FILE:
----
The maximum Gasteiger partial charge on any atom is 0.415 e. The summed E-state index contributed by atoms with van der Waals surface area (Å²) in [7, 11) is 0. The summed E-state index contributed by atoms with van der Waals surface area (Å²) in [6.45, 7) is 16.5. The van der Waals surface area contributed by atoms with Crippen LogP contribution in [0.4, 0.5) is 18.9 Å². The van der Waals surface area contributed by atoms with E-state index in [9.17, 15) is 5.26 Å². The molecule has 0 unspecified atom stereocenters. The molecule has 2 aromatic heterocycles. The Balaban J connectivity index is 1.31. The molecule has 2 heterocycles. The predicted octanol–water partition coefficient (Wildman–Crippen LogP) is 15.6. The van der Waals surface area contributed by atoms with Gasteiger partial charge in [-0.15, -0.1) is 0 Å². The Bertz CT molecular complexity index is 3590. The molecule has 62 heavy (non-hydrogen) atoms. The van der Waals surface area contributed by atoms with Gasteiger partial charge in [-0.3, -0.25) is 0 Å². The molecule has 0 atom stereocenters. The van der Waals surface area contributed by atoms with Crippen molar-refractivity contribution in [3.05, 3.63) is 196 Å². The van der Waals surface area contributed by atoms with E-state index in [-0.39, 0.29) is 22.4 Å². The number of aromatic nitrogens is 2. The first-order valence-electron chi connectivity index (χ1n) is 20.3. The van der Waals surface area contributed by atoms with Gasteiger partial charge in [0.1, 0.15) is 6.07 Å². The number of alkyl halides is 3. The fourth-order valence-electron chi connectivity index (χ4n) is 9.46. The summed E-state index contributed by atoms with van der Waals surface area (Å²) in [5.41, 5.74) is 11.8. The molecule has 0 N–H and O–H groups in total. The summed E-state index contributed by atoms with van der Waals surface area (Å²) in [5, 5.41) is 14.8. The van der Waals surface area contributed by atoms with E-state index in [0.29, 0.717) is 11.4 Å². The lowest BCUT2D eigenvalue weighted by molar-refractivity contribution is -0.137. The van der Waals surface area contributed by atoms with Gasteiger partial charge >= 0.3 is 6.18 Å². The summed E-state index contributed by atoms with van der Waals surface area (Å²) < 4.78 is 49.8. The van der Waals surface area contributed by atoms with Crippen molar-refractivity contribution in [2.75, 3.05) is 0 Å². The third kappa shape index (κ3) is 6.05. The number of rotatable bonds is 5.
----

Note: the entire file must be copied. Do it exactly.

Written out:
The maximum Gasteiger partial charge on any atom is 0.415 e. The summed E-state index contributed by atoms with van der Waals surface area (Å²) in [7, 11) is 0. The summed E-state index contributed by atoms with van der Waals surface area (Å²) in [6.45, 7) is 16.5. The van der Waals surface area contributed by atoms with Crippen LogP contribution in [0.4, 0.5) is 18.9 Å². The van der Waals surface area contributed by atoms with E-state index in [9.17, 15) is 5.26 Å². The molecule has 0 unspecified atom stereocenters. The molecule has 2 aromatic heterocycles. The Balaban J connectivity index is 1.31. The molecule has 2 heterocycles. The predicted octanol–water partition coefficient (Wildman–Crippen LogP) is 15.6. The van der Waals surface area contributed by atoms with Gasteiger partial charge in [-0.15, -0.1) is 0 Å². The Bertz CT molecular complexity index is 3590. The molecule has 62 heavy (non-hydrogen) atoms. The van der Waals surface area contributed by atoms with Gasteiger partial charge in [-0.3, -0.25) is 0 Å². The molecule has 0 atom stereocenters. The van der Waals surface area contributed by atoms with Crippen molar-refractivity contribution in [3.05, 3.63) is 196 Å². The van der Waals surface area contributed by atoms with E-state index in [-0.39, 0.29) is 22.4 Å². The number of aromatic nitrogens is 2. The first-order valence-electron chi connectivity index (χ1n) is 20.3. The van der Waals surface area contributed by atoms with Gasteiger partial charge in [0.1, 0.15) is 6.07 Å². The number of alkyl halides is 3. The fourth-order valence-electron chi connectivity index (χ4n) is 9.46. The summed E-state index contributed by atoms with van der Waals surface area (Å²) in [5.41, 5.74) is 11.8. The molecule has 0 N–H and O–H groups in total. The summed E-state index contributed by atoms with van der Waals surface area (Å²) in [5, 5.41) is 14.8. The van der Waals surface area contributed by atoms with E-state index in [0.29, 0.717) is 11.4 Å². The lowest BCUT2D eigenvalue weighted by molar-refractivity contribution is -0.137. The van der Waals surface area contributed by atoms with Gasteiger partial charge >= 0.3 is 6.18 Å². The summed E-state index contributed by atoms with van der Waals surface area (Å²) < 4.78 is 49.8. The van der Waals surface area contributed by atoms with Crippen molar-refractivity contribution in [2.75, 3.05) is 0 Å². The third kappa shape index (κ3) is 6.05. The number of rotatable bonds is 5.